A personal narrative of the journey to Singye Dzong- By Tshering Chuki Gyamtsho
Note: This article has been taken from the Megazine “VOYAGER” on a Mystical Journey, First Edition, Vol 01
An auspicious curve of rainbow bends from the heavens framing Lhuentse Dzong from where we set out on foot.
Soon we are singing jauntily from a mad jukebox selection of open-ended tunes from current western pop, Bollywood hits and popular Zhungdra songs.
The fact that only one person from the entire motley crew, namely Ap Yangku, knows the route is of little concern to us.
Having begun our day at seven in the morning, our feet thump bravely over Kuri Zam, bringing us in barely an hour to Khoma village. We are full of pep and quite proud of the progress we have made.
We wonder foolishly if this is going to be so easy.
Scratching madly at the things I cannot even see. I wait for Ap Yangku and the porters to arrive, bearing lunch. The river is long out of sight (although I can still hear the distant rumble) and all around is tress, tress and more tress.
After lunch, we meet some people from Denchung, a village of a mere 20 inhabitants. The afternoon tea is served by an ethereal waterfall that cascades towards us from dramatic cliffs.
A local man says, “When a rainbow is visible over the falls, it means the spirits are preparing their meals”. This is our first indications that we are now entering a landscape separate from the outside world.
Another hour’s walk brings us to Khomagang, our stop for the night. We are greeted by the aroma of fresh ground maize and the traditional offering of local spirits.
After the meal and refreshments, the villagers attempt to convince us that the local husk of a building with new roofs and incomplete walls is actually a guest house.
Whatever, I think, as I pass out for the night.
Several times I toss and turn, trapped in the kind of nightmares that make you cold while the distant Khoma river or some primal drum beats a constant rhythm to my fitful dreams.
In the bleary-eyed morning, I see the constant drumming that punctuated my sleep was really a downpour. Of course, every single person who had scoffed at our “Guest house” the previous night is now sheepishly ensconced within its half-finished walls.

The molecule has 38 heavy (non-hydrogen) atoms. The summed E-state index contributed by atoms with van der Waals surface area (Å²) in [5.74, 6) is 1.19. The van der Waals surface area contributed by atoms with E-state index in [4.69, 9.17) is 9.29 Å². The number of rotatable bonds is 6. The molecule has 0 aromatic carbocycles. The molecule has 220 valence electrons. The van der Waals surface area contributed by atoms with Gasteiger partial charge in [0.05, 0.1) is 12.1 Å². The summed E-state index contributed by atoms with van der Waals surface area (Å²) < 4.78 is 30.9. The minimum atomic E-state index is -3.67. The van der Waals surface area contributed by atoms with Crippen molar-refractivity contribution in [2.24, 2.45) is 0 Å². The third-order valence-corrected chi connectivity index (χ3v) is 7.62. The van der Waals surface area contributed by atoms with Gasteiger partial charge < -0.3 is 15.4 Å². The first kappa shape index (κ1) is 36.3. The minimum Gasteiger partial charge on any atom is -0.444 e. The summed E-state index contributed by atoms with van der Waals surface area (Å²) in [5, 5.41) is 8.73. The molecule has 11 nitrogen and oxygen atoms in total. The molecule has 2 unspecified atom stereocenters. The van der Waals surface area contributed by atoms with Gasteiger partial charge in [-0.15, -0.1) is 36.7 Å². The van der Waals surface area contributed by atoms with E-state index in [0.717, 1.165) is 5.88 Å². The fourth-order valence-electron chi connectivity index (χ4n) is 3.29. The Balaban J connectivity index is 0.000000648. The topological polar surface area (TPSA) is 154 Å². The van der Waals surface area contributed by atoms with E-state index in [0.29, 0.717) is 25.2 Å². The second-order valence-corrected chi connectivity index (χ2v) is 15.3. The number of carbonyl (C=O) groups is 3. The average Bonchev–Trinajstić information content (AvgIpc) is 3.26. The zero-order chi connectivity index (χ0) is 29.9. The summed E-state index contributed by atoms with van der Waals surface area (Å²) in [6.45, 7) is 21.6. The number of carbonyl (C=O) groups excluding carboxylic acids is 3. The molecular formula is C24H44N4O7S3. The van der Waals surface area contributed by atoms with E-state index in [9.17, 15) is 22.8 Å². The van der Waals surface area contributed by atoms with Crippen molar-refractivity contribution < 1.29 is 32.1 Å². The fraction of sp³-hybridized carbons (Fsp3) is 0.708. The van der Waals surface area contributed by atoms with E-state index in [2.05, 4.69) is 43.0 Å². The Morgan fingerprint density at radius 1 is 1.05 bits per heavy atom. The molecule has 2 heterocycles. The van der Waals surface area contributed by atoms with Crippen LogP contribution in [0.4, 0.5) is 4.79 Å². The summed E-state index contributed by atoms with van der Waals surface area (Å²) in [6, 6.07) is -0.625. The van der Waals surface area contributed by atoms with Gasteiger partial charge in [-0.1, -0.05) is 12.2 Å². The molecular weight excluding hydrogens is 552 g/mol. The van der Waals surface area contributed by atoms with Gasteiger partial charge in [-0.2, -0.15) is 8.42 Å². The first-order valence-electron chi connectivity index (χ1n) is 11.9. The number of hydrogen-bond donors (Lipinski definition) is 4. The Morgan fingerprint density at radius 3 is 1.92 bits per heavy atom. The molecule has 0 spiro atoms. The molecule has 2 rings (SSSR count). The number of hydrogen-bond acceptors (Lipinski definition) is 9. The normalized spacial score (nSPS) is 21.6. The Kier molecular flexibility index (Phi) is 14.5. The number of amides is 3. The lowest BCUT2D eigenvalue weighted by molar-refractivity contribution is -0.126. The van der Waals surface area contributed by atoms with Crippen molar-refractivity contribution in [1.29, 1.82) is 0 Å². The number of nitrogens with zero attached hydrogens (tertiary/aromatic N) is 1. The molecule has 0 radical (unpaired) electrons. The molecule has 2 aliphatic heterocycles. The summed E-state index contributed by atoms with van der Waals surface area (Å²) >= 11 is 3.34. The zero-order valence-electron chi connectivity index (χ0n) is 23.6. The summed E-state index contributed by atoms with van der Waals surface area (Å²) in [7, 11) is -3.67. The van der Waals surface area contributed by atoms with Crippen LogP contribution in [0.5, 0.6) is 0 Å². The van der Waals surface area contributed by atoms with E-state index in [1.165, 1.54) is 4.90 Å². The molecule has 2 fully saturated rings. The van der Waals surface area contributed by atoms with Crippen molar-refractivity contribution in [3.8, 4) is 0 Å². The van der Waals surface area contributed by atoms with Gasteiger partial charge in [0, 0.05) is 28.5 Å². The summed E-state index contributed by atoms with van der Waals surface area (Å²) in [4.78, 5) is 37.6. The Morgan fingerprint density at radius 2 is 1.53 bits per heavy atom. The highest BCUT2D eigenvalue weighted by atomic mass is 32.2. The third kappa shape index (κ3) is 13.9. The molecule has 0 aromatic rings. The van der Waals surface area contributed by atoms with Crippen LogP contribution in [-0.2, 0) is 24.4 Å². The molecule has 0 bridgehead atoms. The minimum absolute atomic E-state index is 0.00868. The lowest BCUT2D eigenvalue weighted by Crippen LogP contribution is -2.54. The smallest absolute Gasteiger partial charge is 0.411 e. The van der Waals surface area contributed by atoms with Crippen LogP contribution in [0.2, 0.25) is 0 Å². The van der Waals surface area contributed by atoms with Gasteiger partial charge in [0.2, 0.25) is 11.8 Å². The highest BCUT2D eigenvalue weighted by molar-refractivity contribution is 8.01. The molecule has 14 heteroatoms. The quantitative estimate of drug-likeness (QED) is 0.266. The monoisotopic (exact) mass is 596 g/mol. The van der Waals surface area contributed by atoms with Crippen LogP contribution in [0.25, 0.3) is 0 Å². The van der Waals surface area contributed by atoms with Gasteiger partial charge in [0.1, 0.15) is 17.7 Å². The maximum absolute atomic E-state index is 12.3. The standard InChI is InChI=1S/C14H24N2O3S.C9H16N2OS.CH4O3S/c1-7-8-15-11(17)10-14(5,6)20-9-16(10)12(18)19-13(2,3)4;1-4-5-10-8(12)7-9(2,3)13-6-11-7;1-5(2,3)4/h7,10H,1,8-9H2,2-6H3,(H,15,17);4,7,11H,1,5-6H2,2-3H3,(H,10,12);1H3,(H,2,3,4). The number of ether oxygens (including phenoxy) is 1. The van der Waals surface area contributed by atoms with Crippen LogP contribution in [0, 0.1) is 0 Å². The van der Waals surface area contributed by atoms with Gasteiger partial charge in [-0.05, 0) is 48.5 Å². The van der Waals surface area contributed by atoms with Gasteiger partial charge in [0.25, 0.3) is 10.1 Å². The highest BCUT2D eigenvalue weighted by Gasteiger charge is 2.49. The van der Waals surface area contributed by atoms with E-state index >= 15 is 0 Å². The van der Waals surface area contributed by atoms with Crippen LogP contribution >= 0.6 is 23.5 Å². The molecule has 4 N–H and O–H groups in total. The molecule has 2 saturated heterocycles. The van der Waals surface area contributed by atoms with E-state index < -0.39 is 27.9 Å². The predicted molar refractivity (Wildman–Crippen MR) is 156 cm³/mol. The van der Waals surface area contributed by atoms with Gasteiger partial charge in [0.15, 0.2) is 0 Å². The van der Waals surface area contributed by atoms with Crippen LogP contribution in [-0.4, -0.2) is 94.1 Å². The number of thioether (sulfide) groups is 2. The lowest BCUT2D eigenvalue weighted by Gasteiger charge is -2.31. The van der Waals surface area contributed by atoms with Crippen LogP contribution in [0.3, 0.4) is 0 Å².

After breakfast, with a lingering aftertaste of wood smoke we resume our trek, passing a military outpost at Tsikhang. Shortly after lunch, the rain comes down again, just as we had predicted. I am glad we have all taken the time this morning to wrap our cloths and bedding in plastic to keep them from getting wet.
Despite the dubious protections of a decade-old rain jacket I am soaked, from my pants to my shoes to my socks. The cold sets in and my feet ache, dispelling any illusions from the previous day of a leisurely stroll through the woods.
The afternoon tea break is the best cup of tea I have ever tasted in my life.
Another half-hour, we are back on the trail that brings us to our camp, a place called Thangkarmo. Here I have my first opportunity in the day to change into some dry cloths.
Despite the leaky roof, our crudely built “guest house” tonight feels like a five star luxury hotel. And, of course, everyone knows where they are going to sleep tonight.
Since it has been a long tiring day, we decide to break out a bottle of Jhonny Walker as a treat for the crew. Most of them have never tasted imported whisky and are ecstatic at the opportunity.
In the afterglow of some excellent whisky, we all settle in for the night.
Everyone wakes up rested and excited. Today we roll into Singye Dzong!
But first there are four hours of plodding through the mud.
Several times I slip over treacherous logs and land on my rear, getting myself wet and muddy all over.
We pass an amazingly massive and beautiful rock formation at Toktophu, with what locals consider to be holy water or drupchu dripping down its sides.
Lunch is at Doksum, “the place where three trails meet”
Ap Yangku, our normally hardy beacon of hope, has lost some of his normal cheer and appears somewhat peaked.
“It’s the altitude,” he says. “It makes it very difficult for me to walk. “And there, ahead of us, is the incomparable Singye Dzong,” Ap Yangku says with a flourish.” Bow your heads and offer your prayers”.
There is no magnificent fortress the usage of word Dzong normally implies.
The Lion Fort, it turns out, is no manmade monument but a unique geological formation. Of course I have gathered as much from the stories I have heard, but it is no less a shock.
What Ap Yangku is bowing to is a mountain, old and immense and timeless.
The surrounding valley is beautiful, every bit deserving of its reputation as a Beo Yul, a “hidden land” of perfection.
I feel every step, every bead of sweat, every single discomfort we have endured on the entire three day trek rewarded manifold.
Ap Yangku spurs us along the final stretch with a bit of tomfoolery. There is a sacred rock where we can leave our thumbprints so our parents will be blessed, he says. But we have to run, or it will not work.
So we run and wildly stamp our digits on the first interesting rock beside the trail, until he arrives, laughing all the way.
Near the main temple in the valley, the resident lama greets us politely and directs us to the nearby guest house.
When the porters arrive, they are carrying some yak meat they claim came from a fresh tiger kill.
Whatever the truth, the stew at dinner is delicious and tender and juicy.
All of us fall into a deep and peaceful sleep after three days of walking in the wilderness.
Breakfast holds a pleasant surprise outside our window. The mountains have donned a white mantle of snow during the night. In some inexplicable way, I feel as if Singye Dzong has done this just to welcome us.